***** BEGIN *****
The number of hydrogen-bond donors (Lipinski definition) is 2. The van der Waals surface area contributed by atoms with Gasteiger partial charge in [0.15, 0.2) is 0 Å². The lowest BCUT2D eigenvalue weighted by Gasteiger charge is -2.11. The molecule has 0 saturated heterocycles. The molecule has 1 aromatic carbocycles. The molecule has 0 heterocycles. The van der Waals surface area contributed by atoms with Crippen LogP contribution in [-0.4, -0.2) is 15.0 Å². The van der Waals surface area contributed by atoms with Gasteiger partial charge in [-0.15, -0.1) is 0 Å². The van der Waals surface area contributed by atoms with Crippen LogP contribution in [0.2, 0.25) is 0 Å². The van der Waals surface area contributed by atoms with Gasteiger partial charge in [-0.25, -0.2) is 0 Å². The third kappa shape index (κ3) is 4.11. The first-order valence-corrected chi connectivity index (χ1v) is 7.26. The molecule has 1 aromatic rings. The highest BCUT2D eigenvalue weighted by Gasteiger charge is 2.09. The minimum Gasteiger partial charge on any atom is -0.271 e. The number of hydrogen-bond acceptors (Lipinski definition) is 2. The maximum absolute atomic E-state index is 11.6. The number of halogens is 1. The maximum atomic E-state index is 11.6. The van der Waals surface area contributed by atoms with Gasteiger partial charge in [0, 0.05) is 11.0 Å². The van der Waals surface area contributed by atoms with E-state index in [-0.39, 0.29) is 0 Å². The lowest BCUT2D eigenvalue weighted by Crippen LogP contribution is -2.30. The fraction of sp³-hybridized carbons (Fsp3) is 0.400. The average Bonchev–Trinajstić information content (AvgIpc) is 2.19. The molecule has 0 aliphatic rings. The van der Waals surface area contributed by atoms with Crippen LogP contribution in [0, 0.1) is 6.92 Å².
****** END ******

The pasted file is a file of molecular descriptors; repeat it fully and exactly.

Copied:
The number of hydrogen-bond donors (Lipinski definition) is 2. The van der Waals surface area contributed by atoms with Gasteiger partial charge in [0.15, 0.2) is 0 Å². The lowest BCUT2D eigenvalue weighted by Gasteiger charge is -2.11. The molecule has 0 saturated heterocycles. The molecule has 1 aromatic carbocycles. The molecule has 0 heterocycles. The van der Waals surface area contributed by atoms with Crippen LogP contribution in [-0.4, -0.2) is 15.0 Å². The van der Waals surface area contributed by atoms with Gasteiger partial charge in [-0.15, -0.1) is 0 Å². The van der Waals surface area contributed by atoms with Crippen LogP contribution in [0.2, 0.25) is 0 Å². The van der Waals surface area contributed by atoms with Gasteiger partial charge in [-0.25, -0.2) is 0 Å². The third kappa shape index (κ3) is 4.11. The first-order valence-corrected chi connectivity index (χ1v) is 7.26. The molecule has 1 aromatic rings. The highest BCUT2D eigenvalue weighted by Gasteiger charge is 2.09. The minimum Gasteiger partial charge on any atom is -0.271 e. The number of hydrogen-bond acceptors (Lipinski definition) is 2. The maximum absolute atomic E-state index is 11.6. The number of halogens is 1. The maximum atomic E-state index is 11.6. The van der Waals surface area contributed by atoms with Gasteiger partial charge in [0, 0.05) is 11.0 Å². The van der Waals surface area contributed by atoms with E-state index in [-0.39, 0.29) is 0 Å². The lowest BCUT2D eigenvalue weighted by Crippen LogP contribution is -2.30. The fraction of sp³-hybridized carbons (Fsp3) is 0.400. The average Bonchev–Trinajstić information content (AvgIpc) is 2.19. The molecule has 0 aliphatic rings. The van der Waals surface area contributed by atoms with Crippen LogP contribution in [0, 0.1) is 6.92 Å².